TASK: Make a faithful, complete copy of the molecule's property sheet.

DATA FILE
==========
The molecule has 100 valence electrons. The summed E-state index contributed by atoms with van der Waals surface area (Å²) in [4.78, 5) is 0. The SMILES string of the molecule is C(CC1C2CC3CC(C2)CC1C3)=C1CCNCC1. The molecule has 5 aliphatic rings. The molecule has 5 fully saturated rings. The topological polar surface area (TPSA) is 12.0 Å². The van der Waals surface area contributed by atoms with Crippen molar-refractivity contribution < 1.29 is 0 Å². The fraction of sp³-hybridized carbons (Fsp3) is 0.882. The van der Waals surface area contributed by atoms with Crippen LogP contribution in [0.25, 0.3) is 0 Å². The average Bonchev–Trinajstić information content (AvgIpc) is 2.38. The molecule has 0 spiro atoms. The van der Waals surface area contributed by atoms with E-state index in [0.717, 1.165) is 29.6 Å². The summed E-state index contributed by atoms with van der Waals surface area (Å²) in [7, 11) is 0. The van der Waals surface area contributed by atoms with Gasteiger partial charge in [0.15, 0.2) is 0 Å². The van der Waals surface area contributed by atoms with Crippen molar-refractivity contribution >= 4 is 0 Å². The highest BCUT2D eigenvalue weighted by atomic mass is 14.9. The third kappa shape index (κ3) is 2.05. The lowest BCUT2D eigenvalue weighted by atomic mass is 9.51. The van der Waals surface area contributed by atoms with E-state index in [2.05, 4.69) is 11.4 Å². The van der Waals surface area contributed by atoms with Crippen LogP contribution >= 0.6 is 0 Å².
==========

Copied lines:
The molecule has 100 valence electrons. The summed E-state index contributed by atoms with van der Waals surface area (Å²) in [4.78, 5) is 0. The SMILES string of the molecule is C(CC1C2CC3CC(C2)CC1C3)=C1CCNCC1. The molecule has 5 aliphatic rings. The molecule has 5 fully saturated rings. The topological polar surface area (TPSA) is 12.0 Å². The van der Waals surface area contributed by atoms with Crippen molar-refractivity contribution < 1.29 is 0 Å². The fraction of sp³-hybridized carbons (Fsp3) is 0.882. The van der Waals surface area contributed by atoms with Crippen LogP contribution in [0.25, 0.3) is 0 Å². The average Bonchev–Trinajstić information content (AvgIpc) is 2.38. The molecule has 0 spiro atoms. The van der Waals surface area contributed by atoms with E-state index in [0.717, 1.165) is 29.6 Å². The summed E-state index contributed by atoms with van der Waals surface area (Å²) in [7, 11) is 0. The van der Waals surface area contributed by atoms with Gasteiger partial charge in [0.15, 0.2) is 0 Å². The van der Waals surface area contributed by atoms with Crippen molar-refractivity contribution >= 4 is 0 Å². The highest BCUT2D eigenvalue weighted by atomic mass is 14.9. The third kappa shape index (κ3) is 2.05. The lowest BCUT2D eigenvalue weighted by atomic mass is 9.51. The van der Waals surface area contributed by atoms with E-state index in [2.05, 4.69) is 11.4 Å². The van der Waals surface area contributed by atoms with Crippen LogP contribution >= 0.6 is 0 Å².